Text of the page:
Richters, J.E., & Martinez, P.E. (l993). Violent communities, family choices, and children's chances: An algorithm for improving the odds. Development and Psychopathology, 5, 609627. Roberts, W., & Strayer, J. (1996). Empathy, emotional expressiveness, and prosocial behavior. Child Development, 67, 449-470. Rutter, M. (l987). Psychosocial resilience and protective mechanisms. American Journal of Orthopsychiatry, 57, 316-331. Sackett, D.L., Straus, S.E., Richardson, W.S., Rosenberg, W., & Haynes, R.B. (2000). Evidencebased medicine: How to practice and teach EBM (2nd ed.) Edinburgh: Churchill Livingston. Salter, A.C. (1988). Treating child sex offenders and victims. Newbury Park, CA: Sage. Saleebey, D. (1996). The strengths perspective in social work practice: Extensions and cautions. Social Work, 41, 241-336. Saleebey, D. (Ed.) (2002). The strengths perspective in social work practice (3rd ed). New York: Longman. Smith, C., & Carlson, B.E. (1997). Stress, coping and resilience in children and youth. Social Service Review, 71, 231-256. Straus, S., & McAlister, F.A. (2000). Evidence-based medicine: A commentary on common criticisms. CMAJ-JAMC, 163(7), 837-841. Taynor, J., Nelson, R.W., & Daugherty, W.K. (l990). The family intervention scale: Assessing treatment outcome. Families in Society, 71, 202-210.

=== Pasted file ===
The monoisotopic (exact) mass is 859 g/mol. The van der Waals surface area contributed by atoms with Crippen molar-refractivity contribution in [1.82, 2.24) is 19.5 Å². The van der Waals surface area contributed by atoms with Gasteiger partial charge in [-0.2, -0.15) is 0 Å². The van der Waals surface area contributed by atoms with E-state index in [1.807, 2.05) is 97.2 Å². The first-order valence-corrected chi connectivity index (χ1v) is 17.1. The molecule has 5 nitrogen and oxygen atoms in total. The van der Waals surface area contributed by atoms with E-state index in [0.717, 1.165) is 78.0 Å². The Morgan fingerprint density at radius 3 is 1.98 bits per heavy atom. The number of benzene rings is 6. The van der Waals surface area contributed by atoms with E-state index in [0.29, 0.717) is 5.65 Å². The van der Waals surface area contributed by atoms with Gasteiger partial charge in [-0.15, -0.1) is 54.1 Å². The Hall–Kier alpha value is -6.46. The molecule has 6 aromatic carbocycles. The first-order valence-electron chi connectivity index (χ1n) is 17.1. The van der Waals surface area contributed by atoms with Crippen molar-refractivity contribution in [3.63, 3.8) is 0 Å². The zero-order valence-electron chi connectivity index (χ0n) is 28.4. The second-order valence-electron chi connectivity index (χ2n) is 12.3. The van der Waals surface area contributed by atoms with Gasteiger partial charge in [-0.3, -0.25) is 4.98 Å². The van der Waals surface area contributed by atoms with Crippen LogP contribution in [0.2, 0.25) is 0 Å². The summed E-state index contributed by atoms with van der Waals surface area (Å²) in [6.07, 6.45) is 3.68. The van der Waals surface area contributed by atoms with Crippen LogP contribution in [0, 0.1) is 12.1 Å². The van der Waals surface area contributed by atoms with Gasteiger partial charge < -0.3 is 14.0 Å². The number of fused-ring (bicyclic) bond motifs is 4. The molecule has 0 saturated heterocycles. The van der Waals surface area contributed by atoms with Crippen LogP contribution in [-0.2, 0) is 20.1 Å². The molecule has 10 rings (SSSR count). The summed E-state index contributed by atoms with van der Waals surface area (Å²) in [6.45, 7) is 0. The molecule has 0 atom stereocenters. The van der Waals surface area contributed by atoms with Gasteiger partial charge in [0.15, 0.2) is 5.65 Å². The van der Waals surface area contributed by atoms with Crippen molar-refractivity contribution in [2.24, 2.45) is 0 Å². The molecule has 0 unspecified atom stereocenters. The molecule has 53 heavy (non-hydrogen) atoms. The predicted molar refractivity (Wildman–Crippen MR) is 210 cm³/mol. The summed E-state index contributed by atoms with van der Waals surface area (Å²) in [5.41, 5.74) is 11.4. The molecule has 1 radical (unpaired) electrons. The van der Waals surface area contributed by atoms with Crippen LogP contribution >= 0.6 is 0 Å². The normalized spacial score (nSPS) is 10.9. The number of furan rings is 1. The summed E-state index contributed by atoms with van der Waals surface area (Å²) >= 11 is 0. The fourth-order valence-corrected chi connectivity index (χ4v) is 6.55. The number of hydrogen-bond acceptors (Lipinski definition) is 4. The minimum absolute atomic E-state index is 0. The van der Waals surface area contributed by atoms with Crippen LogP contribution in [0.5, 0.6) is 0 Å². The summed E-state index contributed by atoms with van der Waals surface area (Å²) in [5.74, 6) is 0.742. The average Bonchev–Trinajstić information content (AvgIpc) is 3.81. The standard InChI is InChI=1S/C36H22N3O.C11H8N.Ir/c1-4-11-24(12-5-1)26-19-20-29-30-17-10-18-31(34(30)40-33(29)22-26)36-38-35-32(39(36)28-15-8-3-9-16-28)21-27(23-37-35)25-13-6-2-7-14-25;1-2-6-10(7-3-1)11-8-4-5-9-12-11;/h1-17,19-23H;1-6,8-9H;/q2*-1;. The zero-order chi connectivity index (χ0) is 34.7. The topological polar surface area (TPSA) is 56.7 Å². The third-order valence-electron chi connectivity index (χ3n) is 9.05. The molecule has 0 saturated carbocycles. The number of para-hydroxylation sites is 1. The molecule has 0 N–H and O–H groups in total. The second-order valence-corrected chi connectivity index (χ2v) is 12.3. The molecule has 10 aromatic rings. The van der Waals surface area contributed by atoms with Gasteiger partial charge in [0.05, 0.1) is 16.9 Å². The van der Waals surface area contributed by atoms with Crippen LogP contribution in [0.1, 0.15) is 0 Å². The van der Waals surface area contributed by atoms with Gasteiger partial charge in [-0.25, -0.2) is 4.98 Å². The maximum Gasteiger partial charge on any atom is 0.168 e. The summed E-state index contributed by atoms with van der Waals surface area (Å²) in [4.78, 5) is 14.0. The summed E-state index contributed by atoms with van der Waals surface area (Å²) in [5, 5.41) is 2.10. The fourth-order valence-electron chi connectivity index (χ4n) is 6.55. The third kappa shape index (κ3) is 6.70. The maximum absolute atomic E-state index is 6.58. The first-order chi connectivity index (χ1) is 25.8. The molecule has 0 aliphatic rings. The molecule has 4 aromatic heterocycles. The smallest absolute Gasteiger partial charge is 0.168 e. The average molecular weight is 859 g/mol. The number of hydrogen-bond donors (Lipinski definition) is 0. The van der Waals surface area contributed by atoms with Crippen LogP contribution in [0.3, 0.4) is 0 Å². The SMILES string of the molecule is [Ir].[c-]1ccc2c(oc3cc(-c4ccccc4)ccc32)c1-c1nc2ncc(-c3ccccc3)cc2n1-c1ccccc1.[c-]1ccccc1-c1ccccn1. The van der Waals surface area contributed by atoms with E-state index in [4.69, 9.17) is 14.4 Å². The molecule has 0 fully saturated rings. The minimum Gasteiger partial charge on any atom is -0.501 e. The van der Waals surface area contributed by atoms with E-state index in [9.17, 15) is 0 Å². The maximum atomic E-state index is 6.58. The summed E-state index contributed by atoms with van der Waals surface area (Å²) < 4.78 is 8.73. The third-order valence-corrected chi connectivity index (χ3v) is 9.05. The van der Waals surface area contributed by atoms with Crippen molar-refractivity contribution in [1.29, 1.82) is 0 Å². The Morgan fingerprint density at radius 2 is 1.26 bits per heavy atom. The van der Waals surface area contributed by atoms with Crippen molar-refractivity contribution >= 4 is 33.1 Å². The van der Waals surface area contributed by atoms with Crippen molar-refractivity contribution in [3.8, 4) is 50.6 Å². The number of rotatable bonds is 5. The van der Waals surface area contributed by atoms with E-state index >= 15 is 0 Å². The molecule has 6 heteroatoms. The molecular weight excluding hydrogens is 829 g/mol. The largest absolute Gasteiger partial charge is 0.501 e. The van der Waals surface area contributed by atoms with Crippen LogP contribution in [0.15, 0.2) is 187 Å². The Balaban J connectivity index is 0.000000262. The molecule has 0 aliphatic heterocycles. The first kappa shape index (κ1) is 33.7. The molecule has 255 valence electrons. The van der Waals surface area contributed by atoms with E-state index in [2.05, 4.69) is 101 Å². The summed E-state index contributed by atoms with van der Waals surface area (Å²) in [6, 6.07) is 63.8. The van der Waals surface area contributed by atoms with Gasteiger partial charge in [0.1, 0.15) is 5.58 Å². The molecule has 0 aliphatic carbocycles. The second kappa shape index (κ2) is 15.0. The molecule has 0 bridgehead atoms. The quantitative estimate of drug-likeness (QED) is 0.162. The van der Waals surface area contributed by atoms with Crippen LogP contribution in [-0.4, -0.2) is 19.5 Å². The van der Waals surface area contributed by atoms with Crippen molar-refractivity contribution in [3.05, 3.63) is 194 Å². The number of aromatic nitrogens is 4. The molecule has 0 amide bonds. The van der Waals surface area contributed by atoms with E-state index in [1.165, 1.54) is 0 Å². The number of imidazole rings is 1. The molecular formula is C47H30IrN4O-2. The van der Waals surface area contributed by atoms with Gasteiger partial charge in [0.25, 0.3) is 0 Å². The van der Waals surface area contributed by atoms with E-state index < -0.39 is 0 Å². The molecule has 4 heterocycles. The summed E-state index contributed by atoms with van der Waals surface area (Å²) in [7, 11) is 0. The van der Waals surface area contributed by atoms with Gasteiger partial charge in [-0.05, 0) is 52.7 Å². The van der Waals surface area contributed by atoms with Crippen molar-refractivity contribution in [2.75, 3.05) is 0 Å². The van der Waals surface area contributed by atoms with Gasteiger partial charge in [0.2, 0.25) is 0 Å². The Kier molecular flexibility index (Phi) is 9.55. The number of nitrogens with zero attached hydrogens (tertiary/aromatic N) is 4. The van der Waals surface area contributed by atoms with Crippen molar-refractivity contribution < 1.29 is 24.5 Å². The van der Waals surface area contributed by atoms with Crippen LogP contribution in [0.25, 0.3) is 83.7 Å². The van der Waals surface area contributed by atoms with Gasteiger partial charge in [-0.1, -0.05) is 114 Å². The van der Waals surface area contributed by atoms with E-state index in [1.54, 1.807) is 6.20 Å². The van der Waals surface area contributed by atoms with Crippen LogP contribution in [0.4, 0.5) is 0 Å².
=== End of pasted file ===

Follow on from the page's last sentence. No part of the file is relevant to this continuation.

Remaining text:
Chaptterr 15 C hap e 15

25

Tracy, E.M., Whittaker, J.K., Pugh, A. Kapp, S.N. & Overstreet, E.J. (l994). Support networks of primary caregivers receiving family preservation services: An exploratory study. Families in Society, 75, 481-489. Van Eys, P.P, & Dodge, K.A. (1999). Closing the gaps: Developmental psychopathology as a training model for clinical child psychology. Journal of Clinical Child Psychology, 28(4), 467-475. Werner, E.E., & Smith, R.S. (l992). Overcoming the odds: High risk children from birth to adulthood. Ithaca, N.Y.: Cornell University Press.